Size: Varies depending on species; usually 1/8-inch or
smaller in size.
Color: Depending on the species, the color varies from
tan to brown to creamy white
A number of species of lice infest various types of birds. The
picture represented here is only one species.
On farms, lice that infect poultry are known to sometimes become a
problem in barns, and they can bite humans who work with the birds.
More commonly in homes and commercial buildings, lice that infest
pest birds, such as pigeons and sparrows, may find their way into
living spaces of homes. Although such lice are incapable of living
off a human host, they have reportedly bitten people in a few, rare
Usually, one or more specimens are discovered on a windowsill, on
the floor, or possibly on a desk or table where they have exited the
ceiling or wall and have dropped to die. Generally, such cases
result from birds nesting in the attic, walls or on the outside edge
of the building roof. Lice typically leave the bird’s nest and
wander after the host birds have left. Occasionally, however, bird
activity within a commercial building (e.g., a church bell tower)
that has been allowed to persist can create an infestation of lice
and other bird ecto-parasites to the point that some begin to wander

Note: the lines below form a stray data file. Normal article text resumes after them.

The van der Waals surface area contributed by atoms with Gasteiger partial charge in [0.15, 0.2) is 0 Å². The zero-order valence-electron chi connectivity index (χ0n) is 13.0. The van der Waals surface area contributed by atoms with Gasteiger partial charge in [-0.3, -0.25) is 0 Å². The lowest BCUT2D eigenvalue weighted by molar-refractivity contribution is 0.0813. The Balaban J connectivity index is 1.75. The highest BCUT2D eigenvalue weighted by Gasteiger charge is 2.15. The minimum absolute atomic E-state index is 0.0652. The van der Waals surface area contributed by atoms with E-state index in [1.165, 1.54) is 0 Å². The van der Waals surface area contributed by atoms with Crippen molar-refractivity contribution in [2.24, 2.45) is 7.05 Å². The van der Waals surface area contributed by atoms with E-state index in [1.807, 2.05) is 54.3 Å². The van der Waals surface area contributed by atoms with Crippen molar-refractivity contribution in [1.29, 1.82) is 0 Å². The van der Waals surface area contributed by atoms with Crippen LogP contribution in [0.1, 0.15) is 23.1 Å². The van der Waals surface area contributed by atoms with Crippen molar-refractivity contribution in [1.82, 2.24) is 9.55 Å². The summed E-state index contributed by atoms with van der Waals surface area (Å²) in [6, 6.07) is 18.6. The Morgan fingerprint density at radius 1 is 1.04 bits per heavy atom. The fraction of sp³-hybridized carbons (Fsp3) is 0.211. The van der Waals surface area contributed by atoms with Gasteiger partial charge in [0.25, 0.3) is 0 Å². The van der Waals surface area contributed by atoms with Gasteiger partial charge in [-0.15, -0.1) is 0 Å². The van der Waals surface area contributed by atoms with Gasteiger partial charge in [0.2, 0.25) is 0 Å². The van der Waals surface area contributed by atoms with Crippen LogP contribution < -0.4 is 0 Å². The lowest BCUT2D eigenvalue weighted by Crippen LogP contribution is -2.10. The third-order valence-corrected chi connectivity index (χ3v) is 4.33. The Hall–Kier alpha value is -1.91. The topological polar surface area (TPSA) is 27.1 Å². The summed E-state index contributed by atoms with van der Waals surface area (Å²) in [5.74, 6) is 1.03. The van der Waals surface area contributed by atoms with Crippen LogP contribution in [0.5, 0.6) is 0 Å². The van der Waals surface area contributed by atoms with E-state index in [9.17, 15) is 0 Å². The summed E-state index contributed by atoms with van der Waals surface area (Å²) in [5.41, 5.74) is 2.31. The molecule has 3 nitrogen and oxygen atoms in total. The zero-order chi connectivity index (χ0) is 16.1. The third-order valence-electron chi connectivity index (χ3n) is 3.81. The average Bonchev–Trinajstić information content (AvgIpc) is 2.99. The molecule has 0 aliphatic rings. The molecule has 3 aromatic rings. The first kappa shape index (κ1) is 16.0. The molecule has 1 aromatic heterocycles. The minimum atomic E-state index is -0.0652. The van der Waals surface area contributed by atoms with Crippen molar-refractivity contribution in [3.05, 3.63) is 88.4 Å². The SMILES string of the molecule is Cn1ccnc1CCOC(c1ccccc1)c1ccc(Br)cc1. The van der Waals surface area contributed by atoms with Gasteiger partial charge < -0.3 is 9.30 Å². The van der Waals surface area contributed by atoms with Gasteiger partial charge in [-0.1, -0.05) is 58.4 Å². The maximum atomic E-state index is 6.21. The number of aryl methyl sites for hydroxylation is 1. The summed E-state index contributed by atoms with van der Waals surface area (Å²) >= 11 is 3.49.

in search of new hosts.
Habitat – Like all lice, bird lice must remain
on or very close to their hosts to survive. As a result, they can be
found in association with bird nests located on or within a
Tips for Control – Lice may be discovered in a
building when they have wandering in search of a host. This
situation is best handled by an experienced professional. Correct
identification by an entomologist of the louse involved is key in
determining the source of the lice. To control bird lice, the bird
activity inside or on the building must be eliminated or prevented
and all nest materials removed. Areas where nests are located often
require treatment to eliminate any wandering lice. Additionally,
wall voids and other voids may need to be drilled and treated,
depending on the situation.
Regardless of the situation, any louse that is found should be
examined and identified by an entomologist to determine its type
and, thus, its origin.